Having been around the world more than a few times lo these many years, I have developed a functioning literacy that gets me to the nearest restroom and orders my favorite steak. In fact, after one tiny miscue (where, in a Paris restaurant, I once declared myself a chicken), I get along pretty well in most places.
A few small towns in France and Germany have been cause for concern (or great fodder for YouTube, had there been a camera!). My feeble attempts to order a McMenu deux sans fromage were laughable.
Don’t even get me started on Brazil, where my rudimentary Spanish was fairly insulting to our wonderful Portuguese-speaking hosts. And forget about South Korea, where I am truly at the mercy of our clients.
In these – and many other places – I am functionally illiterate. If it weren’t for a broad willingness to post signage in English, I can’t imagine how I’d have survived in places like the Netherlands, Belgium or even Wales. (I swear, I think the welsh have some sort of ban on the use of vowels.)
Wandering South Korea and Japan really opened my eyes, though, to the reality of illiteracy. Even in Brazil and Germany, a familiar alphabet and decades of primetime TV made it possible to guess what signs might be saying. But in Asia, I was completely lost. The only thing I knew for sure was that Korean symbols are round. What those round symbols actually mean – nope, nothing. In America, I’m considered reasonably literate. Graduate school, decades of working in newspapers, marketing and public relations, these add up to a better than average vocabulary (at least where my Words With Friends friends are concerned). But in many places around the world, there are six-year-olds better at finding their way.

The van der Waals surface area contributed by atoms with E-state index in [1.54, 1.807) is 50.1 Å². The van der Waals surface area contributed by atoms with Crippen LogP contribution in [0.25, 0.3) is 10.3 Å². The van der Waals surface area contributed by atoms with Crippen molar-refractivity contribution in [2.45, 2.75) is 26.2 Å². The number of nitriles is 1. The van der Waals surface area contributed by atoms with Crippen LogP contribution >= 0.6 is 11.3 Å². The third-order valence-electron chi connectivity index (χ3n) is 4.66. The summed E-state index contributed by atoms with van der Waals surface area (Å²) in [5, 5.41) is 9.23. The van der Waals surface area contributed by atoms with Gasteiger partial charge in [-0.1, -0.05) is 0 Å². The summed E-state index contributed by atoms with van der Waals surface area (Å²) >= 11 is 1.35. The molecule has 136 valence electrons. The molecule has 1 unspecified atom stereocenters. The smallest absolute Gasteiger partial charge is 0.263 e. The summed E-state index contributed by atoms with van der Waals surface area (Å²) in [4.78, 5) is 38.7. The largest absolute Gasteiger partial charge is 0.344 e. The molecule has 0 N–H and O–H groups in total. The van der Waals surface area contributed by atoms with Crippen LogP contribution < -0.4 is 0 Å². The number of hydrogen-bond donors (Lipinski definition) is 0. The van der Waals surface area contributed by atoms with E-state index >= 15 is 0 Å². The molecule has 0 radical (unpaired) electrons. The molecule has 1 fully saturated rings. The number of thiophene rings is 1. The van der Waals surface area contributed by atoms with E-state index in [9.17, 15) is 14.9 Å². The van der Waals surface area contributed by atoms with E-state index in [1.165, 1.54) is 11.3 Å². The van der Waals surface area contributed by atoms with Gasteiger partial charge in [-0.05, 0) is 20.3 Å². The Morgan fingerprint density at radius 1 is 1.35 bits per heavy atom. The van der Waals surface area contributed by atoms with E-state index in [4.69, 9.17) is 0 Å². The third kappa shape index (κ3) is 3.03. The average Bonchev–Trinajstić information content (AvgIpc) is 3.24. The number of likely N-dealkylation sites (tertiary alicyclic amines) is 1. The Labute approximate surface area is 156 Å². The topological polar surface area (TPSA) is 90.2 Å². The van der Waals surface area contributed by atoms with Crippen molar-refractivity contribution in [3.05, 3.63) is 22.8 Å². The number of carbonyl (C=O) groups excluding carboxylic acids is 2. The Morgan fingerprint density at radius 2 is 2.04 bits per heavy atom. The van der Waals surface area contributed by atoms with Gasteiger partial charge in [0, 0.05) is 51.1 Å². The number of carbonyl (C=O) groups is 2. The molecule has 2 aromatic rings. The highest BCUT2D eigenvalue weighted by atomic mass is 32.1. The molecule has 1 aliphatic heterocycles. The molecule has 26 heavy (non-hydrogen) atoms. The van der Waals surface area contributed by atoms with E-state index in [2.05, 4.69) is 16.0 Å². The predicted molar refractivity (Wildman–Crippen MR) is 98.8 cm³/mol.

Here’s the scary part of the story. For many people all across the globe, this isn’t a temporary obstacle or amusing anecdote to share once they’re back on their home turf. For many, it’s a daily struggle.
As many as one in five worldwide cannot read! According to the World Literacy Foundation, 20 percent of us can’t read. Twenty percent!
September was World Literacy Month. To help raise awareness, fast-food chain Burger King decided to show its customers what it’s like for so many of their neighbors by making a small change to drive-thru menu boards. Take a minute and watch this video:
I’ll be honest here. Until I started working with folks beyond our borders, illiteracy wasn’t something I thought about. It’s not that I didn’t care. Much like the people in this video, its impact simply didn’t occur to me. But we cannot think that way.
Thank you, Burger King, for bringing staggering statistics down to a personal level that we can all wrap our heads around.